The 2011 Constitutional Essay Contest Finalists along with donors Dr. Lawrence Gelman and Mrs. Esperanza Gelman. From Left, Back: Geoffrey Ballinger, Reagan Ashley, Sarah Cantu, Victoria Ochoa, Casey Hughes, Jorge Salazar, Michael Antony, Juan Felipe Balcazar, Quentin Hale; Front: Randy Smith, Jr., Mrs. Esperanza Gelman, Dr. Lawrence Gelman, Rebecca Basaldua, Betty Garcia.
Essay Excerpts from 2010/2011
“Viewing the Constitution as either “living” or “static” is an extreme position that ultimately leads to a flawed interpretation of the Constitution. The best method to interpret the Constitution is a moderate one which acknowledges that both Original Intent and “Living Constitution” Theory contain fundamental flaws and inherent positive aspects. By applying the values the Constitution expresses to modern society while remaining faithful to precedent and committed to separating their personal values from judicial opinions, judges pragmatically and realistically interpret the Constitution. This moderate approach retains the flexibility of a “living” interpretation while maintaining the objective aspects of Original Intent.”
“I strongly affirm that our Constitution permanently lays out the proper manner in which citizens and the national government should interrelate and that the Constitution must stay fundamentally unchanged. The founders’ own writings support this view. My examination of constitutional issues and the writings of the founders have led me to the realization that they more than we, knew the true intent of our founding document. Modern politicians who hold to a philosophy which interprets the Constitution as giving the federal government unlimited implied powers have given us many instances of the federal government overstepping its constitutional boundaries.”
--Randy Smith, Jr.
“The United States of America has long been considered the greatest country in the world. The main reason our country is held in such high regard is its Constitution, which frames our nation. Nonetheless, there is controversy surrounding this pivotal document. Some argue that the Constitution is a living, breathing document that is meant to be interpreted as the country changes. Others believe the document should be taken literally and word for word. The United States Constitution was purposely created ambiguously so that it could be interpreted in future generations. However, this interpretation has been exaggerated and the precedents set are very different from what our founding fathers would have liked or ever thought would be.”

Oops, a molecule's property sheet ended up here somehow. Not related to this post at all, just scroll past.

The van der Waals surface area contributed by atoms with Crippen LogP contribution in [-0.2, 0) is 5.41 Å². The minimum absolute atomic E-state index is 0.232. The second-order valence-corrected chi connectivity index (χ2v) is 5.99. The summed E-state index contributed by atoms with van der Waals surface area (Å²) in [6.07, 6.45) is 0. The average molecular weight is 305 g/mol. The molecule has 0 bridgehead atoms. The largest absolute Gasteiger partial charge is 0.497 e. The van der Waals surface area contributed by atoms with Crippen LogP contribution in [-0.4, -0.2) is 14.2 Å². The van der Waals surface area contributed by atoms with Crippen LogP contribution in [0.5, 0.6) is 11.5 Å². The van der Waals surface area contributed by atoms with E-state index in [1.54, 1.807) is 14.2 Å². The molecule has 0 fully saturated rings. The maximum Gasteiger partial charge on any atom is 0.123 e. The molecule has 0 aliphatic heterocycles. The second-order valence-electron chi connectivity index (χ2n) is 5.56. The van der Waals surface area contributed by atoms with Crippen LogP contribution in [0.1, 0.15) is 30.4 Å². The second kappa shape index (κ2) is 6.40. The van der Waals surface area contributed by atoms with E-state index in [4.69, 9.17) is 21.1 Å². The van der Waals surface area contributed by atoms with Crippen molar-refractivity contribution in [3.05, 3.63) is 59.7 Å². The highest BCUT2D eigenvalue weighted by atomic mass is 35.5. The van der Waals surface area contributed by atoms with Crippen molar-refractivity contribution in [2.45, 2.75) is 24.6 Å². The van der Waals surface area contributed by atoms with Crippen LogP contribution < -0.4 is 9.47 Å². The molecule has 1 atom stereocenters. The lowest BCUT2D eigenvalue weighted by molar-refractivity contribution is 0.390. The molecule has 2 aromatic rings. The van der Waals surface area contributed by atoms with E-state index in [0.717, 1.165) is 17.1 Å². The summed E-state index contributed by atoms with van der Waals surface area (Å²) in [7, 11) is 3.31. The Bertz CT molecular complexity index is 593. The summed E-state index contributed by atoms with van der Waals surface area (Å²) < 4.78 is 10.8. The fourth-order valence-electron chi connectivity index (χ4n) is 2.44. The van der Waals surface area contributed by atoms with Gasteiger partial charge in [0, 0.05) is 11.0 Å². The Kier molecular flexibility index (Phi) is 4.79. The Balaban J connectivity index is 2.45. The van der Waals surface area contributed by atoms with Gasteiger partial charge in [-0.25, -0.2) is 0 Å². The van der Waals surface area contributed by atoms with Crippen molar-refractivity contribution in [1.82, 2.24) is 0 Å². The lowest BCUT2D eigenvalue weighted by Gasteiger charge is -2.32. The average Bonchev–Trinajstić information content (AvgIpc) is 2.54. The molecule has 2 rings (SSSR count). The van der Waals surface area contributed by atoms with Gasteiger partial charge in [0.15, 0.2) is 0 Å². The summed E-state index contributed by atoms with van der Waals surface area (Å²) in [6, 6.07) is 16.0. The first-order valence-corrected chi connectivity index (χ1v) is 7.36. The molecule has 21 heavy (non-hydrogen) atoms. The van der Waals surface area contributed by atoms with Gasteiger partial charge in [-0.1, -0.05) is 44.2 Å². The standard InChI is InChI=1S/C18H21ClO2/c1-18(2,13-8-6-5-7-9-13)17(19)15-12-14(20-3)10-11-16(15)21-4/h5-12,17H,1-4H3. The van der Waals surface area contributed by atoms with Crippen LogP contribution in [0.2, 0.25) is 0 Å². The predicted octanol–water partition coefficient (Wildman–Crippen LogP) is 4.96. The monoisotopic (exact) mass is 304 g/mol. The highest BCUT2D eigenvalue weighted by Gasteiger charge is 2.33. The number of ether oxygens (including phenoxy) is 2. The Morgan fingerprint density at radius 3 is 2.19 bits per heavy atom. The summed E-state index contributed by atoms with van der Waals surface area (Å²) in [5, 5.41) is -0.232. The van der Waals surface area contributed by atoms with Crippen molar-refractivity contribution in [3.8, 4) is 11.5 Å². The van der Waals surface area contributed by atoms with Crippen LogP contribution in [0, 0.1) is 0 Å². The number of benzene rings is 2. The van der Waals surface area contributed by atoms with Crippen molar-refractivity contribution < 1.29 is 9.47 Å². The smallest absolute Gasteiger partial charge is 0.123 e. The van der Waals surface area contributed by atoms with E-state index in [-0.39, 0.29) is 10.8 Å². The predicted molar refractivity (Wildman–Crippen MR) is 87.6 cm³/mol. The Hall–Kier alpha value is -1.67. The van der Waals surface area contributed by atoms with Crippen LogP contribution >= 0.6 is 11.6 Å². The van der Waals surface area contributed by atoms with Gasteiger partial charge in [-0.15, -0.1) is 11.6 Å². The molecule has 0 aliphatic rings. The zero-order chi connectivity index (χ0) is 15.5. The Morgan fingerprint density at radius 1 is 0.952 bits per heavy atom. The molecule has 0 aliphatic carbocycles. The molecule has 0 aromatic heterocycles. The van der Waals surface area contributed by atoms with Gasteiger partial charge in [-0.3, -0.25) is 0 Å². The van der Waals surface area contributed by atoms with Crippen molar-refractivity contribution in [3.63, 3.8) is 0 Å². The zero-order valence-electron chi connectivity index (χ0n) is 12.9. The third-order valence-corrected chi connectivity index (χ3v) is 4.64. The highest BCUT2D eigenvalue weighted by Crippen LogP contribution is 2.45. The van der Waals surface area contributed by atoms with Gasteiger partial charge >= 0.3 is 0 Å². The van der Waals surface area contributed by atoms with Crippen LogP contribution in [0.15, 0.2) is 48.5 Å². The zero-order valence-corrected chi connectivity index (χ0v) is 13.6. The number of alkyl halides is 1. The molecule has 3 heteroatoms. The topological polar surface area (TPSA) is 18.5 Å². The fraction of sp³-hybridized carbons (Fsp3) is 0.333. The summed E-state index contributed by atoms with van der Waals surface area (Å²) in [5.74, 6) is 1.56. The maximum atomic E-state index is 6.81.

"The Constitution of the United States is arguably the most important document in American history. Because they knew that they could not address issues their descendants would face, the founding fathers left specifics out of the Constitution, only outlining the basis of a government, and leaving the inheritors of their government to create laws, and, if need be, amend the Constitution. Because of these facts there is much argument about the interpretation of the Constitution. Even the Judicial Branch, the Supreme Court, has no single answer to the interpretation, each Justice bringing to the table their own ways of interpreting the Constitution and their own beliefs. The most prominent arguments are those of the Originalism and Living Document theories. However, I believe that the Constitution is an immutable document that defines how government and the people must deal with one another."
“From Jeffersonian ideals in the early 1800s to progressive reform a century later, the Constitution has continued to address the nation’s fervent needs as it has gone from depending on simplistic organs of government to more complex regulatory bodies that rationalize and modernize America’s many institutions. Yet despite the nation’s voracious growth, the Constitution’s principles have remained intact even as they have come to embody different ideals. It is for this reason that U.S. citizens continue to reinterpret their relationship with their system of government and it is for this reason that the Constitution’s principles remain valid today. “